Social justice warriors criticize ballet dancing because “the body types of most ballet dancers do not adequately represent those of most Canadians”

In 1961, Kurt Vonnegut published a science fiction short story called Harrison Bergeron, which was about a future society where there were laws to enforce equality. As one example, professional ballet dancers who had practiced the art for all of their lives were required to wear heavy weights on their bodies so they would not be any better at ballet dancing than the average person who had never engaged in ballet dancing.

And now, in real life, we have this:

TTC ballet campaign gets unflattering review

Body Confidence Canada says the TTC’s new National Ballet campaign promotes unhealthy body image stereotypes

October 27, 2016

If you’ve ever found riding the subway at rush hour to be something less than graceful, you’re not alone.

The TTC’s new promotional partnership with the National Ballet – dubbed We Move You – is drawing criticism from one organization that says it perpetuates “unrealistic and highly regimented bodies as some sort of an ideal of ‘beauty.’”

The campaign, which officially launched Thursday, shows dancers from the National Ballet of Canada in photos and online videos dancing and posing in subway stations, on streetcars and in buses.

But Jill Andrew, co-founder of the Body Confidence Canada Awards, worries the images send the wrong messages about what healthy, confident humans should look like.

“We can’t deny that there is a lot of body-based discrimination that happens … within our moves around the city,” Andrew said.

“My experience as a racialized woman, as a fat woman, I’ve been called an f-ing fat black b—- on the TTC,” she said. “Is this video really moving me? Is this video at all depicting me on the move?”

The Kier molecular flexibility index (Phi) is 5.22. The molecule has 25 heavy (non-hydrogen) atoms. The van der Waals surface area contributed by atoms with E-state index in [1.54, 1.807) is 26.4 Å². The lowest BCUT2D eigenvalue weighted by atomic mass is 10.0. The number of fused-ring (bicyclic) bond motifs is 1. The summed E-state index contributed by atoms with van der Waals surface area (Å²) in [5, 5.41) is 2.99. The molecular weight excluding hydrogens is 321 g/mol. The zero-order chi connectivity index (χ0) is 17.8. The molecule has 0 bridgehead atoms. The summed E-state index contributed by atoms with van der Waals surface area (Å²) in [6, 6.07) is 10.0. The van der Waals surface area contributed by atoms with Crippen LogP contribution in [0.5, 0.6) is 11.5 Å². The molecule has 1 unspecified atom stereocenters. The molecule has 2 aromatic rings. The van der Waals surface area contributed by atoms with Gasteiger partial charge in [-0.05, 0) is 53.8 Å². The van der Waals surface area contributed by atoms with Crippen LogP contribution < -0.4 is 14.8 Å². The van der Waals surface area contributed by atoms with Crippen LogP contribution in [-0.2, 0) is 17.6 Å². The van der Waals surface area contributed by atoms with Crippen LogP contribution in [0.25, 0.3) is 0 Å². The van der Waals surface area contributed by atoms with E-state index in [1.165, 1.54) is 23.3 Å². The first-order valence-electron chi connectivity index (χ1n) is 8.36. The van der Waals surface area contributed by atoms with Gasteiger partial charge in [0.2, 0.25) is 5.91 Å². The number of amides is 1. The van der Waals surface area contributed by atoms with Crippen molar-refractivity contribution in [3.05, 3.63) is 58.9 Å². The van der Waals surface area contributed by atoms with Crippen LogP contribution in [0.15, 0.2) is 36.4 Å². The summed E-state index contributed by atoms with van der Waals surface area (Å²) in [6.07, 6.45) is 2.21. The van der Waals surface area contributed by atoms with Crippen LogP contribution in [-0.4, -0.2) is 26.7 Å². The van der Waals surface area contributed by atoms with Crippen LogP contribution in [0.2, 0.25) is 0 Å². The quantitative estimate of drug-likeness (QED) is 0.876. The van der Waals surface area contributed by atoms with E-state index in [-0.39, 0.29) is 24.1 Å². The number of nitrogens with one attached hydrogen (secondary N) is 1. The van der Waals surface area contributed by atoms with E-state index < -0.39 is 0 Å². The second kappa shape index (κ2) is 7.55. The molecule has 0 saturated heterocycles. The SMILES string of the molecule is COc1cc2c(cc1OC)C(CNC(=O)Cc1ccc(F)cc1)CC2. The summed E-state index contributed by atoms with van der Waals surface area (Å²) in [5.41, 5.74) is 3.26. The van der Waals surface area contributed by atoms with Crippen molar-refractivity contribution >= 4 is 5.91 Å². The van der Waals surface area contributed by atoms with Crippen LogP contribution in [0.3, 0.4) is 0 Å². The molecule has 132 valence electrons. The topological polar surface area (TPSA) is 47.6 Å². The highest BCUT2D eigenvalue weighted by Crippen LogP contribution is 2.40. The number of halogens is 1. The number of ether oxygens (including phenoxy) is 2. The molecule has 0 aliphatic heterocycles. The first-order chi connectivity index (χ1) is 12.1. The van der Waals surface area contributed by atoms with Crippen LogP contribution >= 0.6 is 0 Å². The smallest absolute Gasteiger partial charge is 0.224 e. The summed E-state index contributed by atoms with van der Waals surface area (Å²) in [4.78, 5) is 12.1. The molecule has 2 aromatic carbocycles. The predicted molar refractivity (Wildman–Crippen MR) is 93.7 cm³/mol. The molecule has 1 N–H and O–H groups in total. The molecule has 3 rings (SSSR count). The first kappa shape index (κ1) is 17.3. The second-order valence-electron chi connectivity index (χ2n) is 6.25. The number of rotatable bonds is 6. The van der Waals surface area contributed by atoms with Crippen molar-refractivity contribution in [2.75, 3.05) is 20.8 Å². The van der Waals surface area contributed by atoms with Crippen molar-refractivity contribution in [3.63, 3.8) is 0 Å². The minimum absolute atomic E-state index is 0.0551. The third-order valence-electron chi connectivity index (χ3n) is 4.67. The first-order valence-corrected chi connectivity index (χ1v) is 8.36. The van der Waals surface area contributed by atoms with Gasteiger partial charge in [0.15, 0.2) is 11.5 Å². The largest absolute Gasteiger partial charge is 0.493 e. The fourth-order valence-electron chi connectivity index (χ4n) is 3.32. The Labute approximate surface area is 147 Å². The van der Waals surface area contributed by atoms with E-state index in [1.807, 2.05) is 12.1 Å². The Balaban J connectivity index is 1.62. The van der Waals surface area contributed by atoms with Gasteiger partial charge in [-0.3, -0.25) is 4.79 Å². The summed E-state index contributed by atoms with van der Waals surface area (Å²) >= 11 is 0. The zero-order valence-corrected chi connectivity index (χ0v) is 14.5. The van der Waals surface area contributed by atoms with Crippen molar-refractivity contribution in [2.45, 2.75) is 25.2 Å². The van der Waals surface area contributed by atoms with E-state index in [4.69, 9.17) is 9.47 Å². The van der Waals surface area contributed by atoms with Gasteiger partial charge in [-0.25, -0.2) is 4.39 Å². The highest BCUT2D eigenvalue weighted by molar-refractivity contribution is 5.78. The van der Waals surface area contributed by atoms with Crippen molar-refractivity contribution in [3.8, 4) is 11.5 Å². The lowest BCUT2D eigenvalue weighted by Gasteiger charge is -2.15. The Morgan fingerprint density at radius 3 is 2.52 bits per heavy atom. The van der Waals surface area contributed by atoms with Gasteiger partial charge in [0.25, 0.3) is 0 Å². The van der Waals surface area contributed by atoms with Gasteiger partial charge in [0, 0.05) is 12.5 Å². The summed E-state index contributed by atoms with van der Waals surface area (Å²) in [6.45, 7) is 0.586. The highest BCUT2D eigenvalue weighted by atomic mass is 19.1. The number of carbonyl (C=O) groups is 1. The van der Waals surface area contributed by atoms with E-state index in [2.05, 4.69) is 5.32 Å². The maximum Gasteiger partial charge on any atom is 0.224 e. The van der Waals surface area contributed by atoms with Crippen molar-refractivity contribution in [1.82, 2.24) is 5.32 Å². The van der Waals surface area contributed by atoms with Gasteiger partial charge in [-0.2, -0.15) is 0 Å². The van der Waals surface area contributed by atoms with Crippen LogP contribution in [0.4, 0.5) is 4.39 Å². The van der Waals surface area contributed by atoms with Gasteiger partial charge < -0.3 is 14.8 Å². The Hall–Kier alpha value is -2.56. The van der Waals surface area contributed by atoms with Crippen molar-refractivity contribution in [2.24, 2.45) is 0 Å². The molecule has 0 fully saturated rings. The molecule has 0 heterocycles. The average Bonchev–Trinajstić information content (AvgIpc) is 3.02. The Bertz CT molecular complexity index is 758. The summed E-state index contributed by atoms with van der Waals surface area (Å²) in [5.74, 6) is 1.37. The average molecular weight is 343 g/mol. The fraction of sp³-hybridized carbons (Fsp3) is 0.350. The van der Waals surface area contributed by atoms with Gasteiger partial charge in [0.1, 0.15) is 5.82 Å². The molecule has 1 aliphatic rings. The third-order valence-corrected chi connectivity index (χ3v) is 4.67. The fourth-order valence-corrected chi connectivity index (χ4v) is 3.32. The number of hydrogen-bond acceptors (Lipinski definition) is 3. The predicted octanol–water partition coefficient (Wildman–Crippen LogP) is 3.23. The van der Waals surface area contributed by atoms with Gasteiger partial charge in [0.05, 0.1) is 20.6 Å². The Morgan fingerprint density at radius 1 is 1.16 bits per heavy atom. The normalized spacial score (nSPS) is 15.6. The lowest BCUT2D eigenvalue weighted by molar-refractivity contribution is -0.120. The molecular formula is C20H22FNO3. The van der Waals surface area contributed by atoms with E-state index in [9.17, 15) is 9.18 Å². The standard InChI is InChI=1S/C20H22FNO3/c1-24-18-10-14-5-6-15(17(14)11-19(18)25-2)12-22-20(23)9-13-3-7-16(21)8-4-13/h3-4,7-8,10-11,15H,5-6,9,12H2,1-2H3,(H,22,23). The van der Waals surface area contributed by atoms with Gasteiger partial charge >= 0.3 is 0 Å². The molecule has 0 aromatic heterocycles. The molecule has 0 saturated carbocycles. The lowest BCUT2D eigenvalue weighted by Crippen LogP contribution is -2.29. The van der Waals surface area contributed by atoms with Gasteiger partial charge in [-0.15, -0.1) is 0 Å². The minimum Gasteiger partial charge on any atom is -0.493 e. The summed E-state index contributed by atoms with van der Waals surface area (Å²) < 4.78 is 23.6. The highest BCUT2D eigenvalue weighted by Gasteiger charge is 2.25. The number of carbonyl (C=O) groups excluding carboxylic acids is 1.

Andrew’s organization is campaigning to have discrimination based on size and appearance made illegal in Ontario.

She said she doesn’t disagree with promoting Toronto’s vibrant arts and culture scene; she just wants to see more of a focus on imagery that represents who Torontonians really are.

The body types of most ballet dancers do not adequately represent those of most Canadians and, I dare say, most TTC users,” she said.

“This is simply an opportunity to reflect on who is being left out by an ad campaign such as this.”

Stuart Green, a spokesman for the TTC, said the commission is proud of the images, and the partnership.

“People tend to look at these campaigns as being to cross-promote the various elements that go into making Toronto a vibrant and thriving city,” he said.

Green said the TTC does similar partnerships with a wide variety of organizations, including major sports teams like the Raptors and the Toronto FC. With those promotions, which also feature talented, athletic bodies, body-image hasn’t been an issue.

He also pointed to the TTC’s involvement with the annual Pride celebrations and the 2015 Pan Am and Parapan Am Games.

“That’s an area where there would have been a whole host of nationalities and athletic abilities highlighted,” he said.

“There’s a great simpatico between the TTC and a whole host of organizations. The National Ballet is just one of the organizations that we partner with to promote what we do, which is public transit,” Green said.






January 18, 2017. Tags: , , , , , . Art and sculpture, Social justice warriors, War against achievement.


  1. John M replied:

    The real outrage is the amount of money (carefully omitted) that the Toronto Transit Commission and the National Ballet of Canada (both taxpayer funded), are paying to marketing companies for these ads.

  2. HMichael Hawkins replied:

    Instead of banning ballet dancers, it seems to me a better approach would be to ban f-ing fat black b____!

  3. drketedc replied:

    Beautiful photos. Am I allowed to believe that? I agree that most people cannot achieve what these dancers have achieved, but why would I want to watch a lot of fat or skinny or ugly people in ads. I think we know we all can’t be superstars, don’t we?

    • danfromsquirrelhill replied:

      Of course you can believe that. I think the photos are beautiful too. But even if I didn’t, you can still think whatever you want.

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